In a move aimed at enhancing investor protection and promoting transparency, the Securities and Exchange Board of India (SEBI) has proposed significant changes for real estate investment trusts (REITs) and infrastructure investment trusts (InvITs). The proposed amendments, presented after a late evening board meeting on Wednesday, include a requirement for sponsors to maintain a certain minimum unit holding on a reducing scale throughout the life of the investment vehicles.
Under the current regulations, sponsors are mandated to hold a minimum of 15 per cent unit holding for a period of three years from the date of listing the units. However, the new proposal suggests that sponsors must maintain a minimum unit holding on a decreasing scale during the entire duration of the investment vehicle. This modification aims to ensure a continuous alignment of unit holders’ interests with the sponsors of REITs and InvITs.
Additionally, SEBI has decided to grant board nomination rights to unit holders of these investment vehicles. According to the proposal, unit holders with 10 per cent or more unit holding, either individually or collectively, will now have the ability to nominate members to the board. This move is intended to empower minority unit holders, similar to shareholders in a company, and enhance transparency and accountability.
Experts in the real estate sector have welcomed these proposed changes, asserting that they are timely and aligned with the goal of safeguarding the interests of minority unit holders. The introduction of a minimum unit holding for sponsors is seen as a positive step towards maintaining accountability, ensuring that sponsors remain invested and actively interested in the success of the investment vehicles.
Anuj Puri, Chairman of Anarock and an independent director on the board of Embassy Office Park REIT, lauded SEBI’s decision, stating that the proposed changes would grant investors greater control over their investments by allowing them to nominate representatives to the board.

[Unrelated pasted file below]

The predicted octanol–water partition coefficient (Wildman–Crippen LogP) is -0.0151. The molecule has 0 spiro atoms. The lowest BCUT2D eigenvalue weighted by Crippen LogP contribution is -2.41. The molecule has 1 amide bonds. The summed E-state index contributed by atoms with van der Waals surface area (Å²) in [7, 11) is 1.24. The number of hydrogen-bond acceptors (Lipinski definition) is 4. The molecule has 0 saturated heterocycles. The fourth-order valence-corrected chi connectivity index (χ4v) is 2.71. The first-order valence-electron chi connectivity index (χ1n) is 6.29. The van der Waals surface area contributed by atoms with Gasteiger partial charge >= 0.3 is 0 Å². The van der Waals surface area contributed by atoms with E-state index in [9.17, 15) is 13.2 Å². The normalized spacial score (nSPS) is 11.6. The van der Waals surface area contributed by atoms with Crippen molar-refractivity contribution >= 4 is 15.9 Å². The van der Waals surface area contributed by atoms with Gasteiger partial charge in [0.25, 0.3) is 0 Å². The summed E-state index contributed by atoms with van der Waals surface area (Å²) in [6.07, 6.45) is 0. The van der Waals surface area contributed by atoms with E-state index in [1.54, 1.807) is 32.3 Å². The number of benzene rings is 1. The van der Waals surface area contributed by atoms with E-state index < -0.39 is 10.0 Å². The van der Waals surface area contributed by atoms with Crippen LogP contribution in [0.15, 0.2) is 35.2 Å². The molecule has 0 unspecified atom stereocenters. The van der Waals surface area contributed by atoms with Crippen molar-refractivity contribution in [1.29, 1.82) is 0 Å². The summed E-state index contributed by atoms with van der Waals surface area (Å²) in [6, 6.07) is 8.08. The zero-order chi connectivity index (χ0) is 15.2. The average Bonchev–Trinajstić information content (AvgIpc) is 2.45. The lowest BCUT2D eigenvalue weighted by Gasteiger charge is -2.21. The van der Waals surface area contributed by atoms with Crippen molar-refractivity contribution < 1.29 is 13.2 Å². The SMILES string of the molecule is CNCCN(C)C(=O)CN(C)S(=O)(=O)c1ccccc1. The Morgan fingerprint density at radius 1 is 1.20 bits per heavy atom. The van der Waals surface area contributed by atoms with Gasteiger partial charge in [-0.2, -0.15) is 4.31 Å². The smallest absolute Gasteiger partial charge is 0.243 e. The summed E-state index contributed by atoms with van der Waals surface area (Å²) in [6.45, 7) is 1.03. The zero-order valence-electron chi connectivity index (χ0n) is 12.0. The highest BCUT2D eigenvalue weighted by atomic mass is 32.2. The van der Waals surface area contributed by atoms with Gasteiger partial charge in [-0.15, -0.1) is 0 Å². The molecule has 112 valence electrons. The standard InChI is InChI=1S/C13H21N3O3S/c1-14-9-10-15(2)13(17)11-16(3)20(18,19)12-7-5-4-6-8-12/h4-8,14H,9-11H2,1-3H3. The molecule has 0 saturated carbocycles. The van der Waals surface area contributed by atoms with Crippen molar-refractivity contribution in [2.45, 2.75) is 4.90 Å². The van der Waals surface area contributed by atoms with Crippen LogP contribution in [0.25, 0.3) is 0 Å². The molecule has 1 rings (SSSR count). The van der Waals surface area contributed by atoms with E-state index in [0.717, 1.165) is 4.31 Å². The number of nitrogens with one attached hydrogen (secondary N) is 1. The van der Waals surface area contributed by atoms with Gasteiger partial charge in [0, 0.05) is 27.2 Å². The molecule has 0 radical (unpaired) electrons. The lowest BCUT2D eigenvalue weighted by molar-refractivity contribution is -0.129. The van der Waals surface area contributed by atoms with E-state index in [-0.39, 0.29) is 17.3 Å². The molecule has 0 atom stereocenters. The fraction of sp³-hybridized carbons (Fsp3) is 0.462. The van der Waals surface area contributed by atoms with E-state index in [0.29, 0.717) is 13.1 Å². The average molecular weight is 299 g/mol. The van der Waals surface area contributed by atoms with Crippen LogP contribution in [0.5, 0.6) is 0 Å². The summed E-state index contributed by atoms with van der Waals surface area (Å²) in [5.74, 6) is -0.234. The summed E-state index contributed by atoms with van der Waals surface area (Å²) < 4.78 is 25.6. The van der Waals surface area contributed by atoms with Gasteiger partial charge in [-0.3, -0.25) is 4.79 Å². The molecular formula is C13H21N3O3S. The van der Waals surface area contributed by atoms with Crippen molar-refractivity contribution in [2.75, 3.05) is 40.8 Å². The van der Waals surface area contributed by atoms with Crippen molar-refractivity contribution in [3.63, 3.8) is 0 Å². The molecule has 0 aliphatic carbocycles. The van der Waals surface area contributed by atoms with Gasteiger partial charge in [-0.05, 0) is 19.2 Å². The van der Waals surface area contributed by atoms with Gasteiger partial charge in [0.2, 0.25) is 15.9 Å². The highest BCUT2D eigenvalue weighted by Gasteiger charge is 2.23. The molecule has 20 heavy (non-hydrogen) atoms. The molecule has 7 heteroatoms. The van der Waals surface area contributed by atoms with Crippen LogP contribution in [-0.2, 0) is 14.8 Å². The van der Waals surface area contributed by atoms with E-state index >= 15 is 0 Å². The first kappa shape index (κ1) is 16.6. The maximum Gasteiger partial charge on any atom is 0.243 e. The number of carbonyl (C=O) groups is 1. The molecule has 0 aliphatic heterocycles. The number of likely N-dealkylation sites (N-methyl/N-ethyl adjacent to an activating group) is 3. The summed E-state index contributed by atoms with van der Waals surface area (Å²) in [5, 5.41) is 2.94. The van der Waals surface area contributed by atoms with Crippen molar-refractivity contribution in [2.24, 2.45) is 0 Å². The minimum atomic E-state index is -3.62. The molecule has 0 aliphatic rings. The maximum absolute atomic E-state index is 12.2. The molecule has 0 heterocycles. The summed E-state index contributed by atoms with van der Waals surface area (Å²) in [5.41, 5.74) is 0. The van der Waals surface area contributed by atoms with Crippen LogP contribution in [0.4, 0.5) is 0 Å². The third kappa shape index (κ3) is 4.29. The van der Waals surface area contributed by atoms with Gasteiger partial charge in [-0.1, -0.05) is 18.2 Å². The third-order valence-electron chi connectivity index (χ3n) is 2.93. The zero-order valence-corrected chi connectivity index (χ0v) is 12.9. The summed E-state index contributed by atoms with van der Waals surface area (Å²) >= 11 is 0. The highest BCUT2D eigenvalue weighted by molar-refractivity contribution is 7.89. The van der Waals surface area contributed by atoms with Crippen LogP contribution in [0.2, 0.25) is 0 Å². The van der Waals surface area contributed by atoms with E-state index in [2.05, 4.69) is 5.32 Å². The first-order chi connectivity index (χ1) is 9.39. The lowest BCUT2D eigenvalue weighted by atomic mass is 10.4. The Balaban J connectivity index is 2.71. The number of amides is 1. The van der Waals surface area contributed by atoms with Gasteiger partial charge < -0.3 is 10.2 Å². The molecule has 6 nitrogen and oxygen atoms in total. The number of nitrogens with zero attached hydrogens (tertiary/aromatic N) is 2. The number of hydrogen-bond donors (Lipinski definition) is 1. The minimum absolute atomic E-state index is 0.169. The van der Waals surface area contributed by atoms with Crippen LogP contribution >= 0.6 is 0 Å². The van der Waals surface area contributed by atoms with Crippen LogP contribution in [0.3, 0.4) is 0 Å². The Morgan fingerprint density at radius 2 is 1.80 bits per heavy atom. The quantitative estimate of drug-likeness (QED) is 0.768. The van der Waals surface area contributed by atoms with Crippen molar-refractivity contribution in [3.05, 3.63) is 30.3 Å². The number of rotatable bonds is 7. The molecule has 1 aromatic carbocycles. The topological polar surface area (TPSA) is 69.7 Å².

However, some concerns have been raised about the potential impact on sponsors, as REITs and InvITs are often regarded as long-term asset monetization vehicles. Despite this, experts like Samantak Das, Chief Economist and Executive Director at JLL, argue that having “skin in the game” will encourage sponsors to have an active interest in the success of the investment vehicles.
In addition to the minimum unit holding requirement and board nomination rights, the SEBI board has proposed the introduction of a provision for self-sponsored investment managers for REITs and InvITs. This would create an opportunity for independent, professionally managed investment managers to emerge while providing an additional exit option for sponsors. However, it’s important to note that the minimum unit holding requirement would still be applicable in this scenario.
The proposed changes are expected to enhance the attractiveness of REITs and InvITs as investment options for retail investors, allowing them to participate in India’s growing commercial real estate market. With four REITs already listed on Indian stock exchanges, these investment vehicles are gaining popularity among retail investors.
SEBI’s initiatives signify a proactive approach in fostering a conducive environment for the growth of the real estate and infrastructure investment markets while prioritizing investor interests and promoting market transparency.